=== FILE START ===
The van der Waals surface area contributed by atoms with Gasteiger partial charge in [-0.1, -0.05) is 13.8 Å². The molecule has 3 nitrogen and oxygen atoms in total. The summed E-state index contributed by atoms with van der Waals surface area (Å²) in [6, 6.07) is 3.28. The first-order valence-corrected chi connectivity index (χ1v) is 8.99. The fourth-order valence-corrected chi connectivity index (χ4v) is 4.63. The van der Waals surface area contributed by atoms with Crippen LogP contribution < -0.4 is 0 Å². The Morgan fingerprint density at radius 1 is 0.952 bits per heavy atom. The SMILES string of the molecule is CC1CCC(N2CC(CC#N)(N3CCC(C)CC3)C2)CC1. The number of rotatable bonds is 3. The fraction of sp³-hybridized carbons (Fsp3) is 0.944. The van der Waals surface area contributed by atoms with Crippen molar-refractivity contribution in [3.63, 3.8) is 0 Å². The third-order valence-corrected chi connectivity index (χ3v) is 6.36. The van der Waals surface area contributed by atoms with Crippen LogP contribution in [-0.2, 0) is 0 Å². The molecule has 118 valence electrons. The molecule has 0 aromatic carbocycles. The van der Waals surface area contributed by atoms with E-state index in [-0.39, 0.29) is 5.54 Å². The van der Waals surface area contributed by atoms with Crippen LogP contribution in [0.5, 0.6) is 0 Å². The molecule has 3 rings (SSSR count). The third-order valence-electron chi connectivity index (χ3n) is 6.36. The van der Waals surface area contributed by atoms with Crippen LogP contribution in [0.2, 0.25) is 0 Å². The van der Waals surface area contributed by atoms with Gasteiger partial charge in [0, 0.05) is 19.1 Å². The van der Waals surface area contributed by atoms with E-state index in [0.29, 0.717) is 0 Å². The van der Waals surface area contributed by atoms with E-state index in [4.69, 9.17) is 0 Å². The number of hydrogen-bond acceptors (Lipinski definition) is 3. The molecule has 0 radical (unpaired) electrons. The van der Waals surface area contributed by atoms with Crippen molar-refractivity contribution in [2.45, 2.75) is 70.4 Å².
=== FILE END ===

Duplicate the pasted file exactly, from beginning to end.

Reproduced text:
The van der Waals surface area contributed by atoms with Gasteiger partial charge in [-0.1, -0.05) is 13.8 Å². The molecule has 3 nitrogen and oxygen atoms in total. The summed E-state index contributed by atoms with van der Waals surface area (Å²) in [6, 6.07) is 3.28. The first-order valence-corrected chi connectivity index (χ1v) is 8.99. The fourth-order valence-corrected chi connectivity index (χ4v) is 4.63. The van der Waals surface area contributed by atoms with Crippen LogP contribution < -0.4 is 0 Å². The Morgan fingerprint density at radius 1 is 0.952 bits per heavy atom. The SMILES string of the molecule is CC1CCC(N2CC(CC#N)(N3CCC(C)CC3)C2)CC1. The number of rotatable bonds is 3. The fraction of sp³-hybridized carbons (Fsp3) is 0.944. The van der Waals surface area contributed by atoms with Crippen molar-refractivity contribution in [3.63, 3.8) is 0 Å². The third-order valence-corrected chi connectivity index (χ3v) is 6.36. The van der Waals surface area contributed by atoms with Crippen LogP contribution in [-0.2, 0) is 0 Å². The molecule has 118 valence electrons. The molecule has 0 aromatic carbocycles. The van der Waals surface area contributed by atoms with E-state index in [-0.39, 0.29) is 5.54 Å². The van der Waals surface area contributed by atoms with Crippen LogP contribution in [0.5, 0.6) is 0 Å². The molecule has 3 rings (SSSR count). The third-order valence-electron chi connectivity index (χ3n) is 6.36. The van der Waals surface area contributed by atoms with Crippen LogP contribution in [0.2, 0.25) is 0 Å². The van der Waals surface area contributed by atoms with Gasteiger partial charge in [0, 0.05) is 19.1 Å². The van der Waals surface area contributed by atoms with E-state index in [0.29, 0.717) is 0 Å². The van der Waals surface area contributed by atoms with E-state index in [4.69, 9.17) is 0 Å². The number of hydrogen-bond acceptors (Lipinski definition) is 3. The molecule has 0 radical (unpaired) electrons. The van der Waals surface area contributed by atoms with Crippen molar-refractivity contribution in [2.45, 2.75) is 70.4 Å².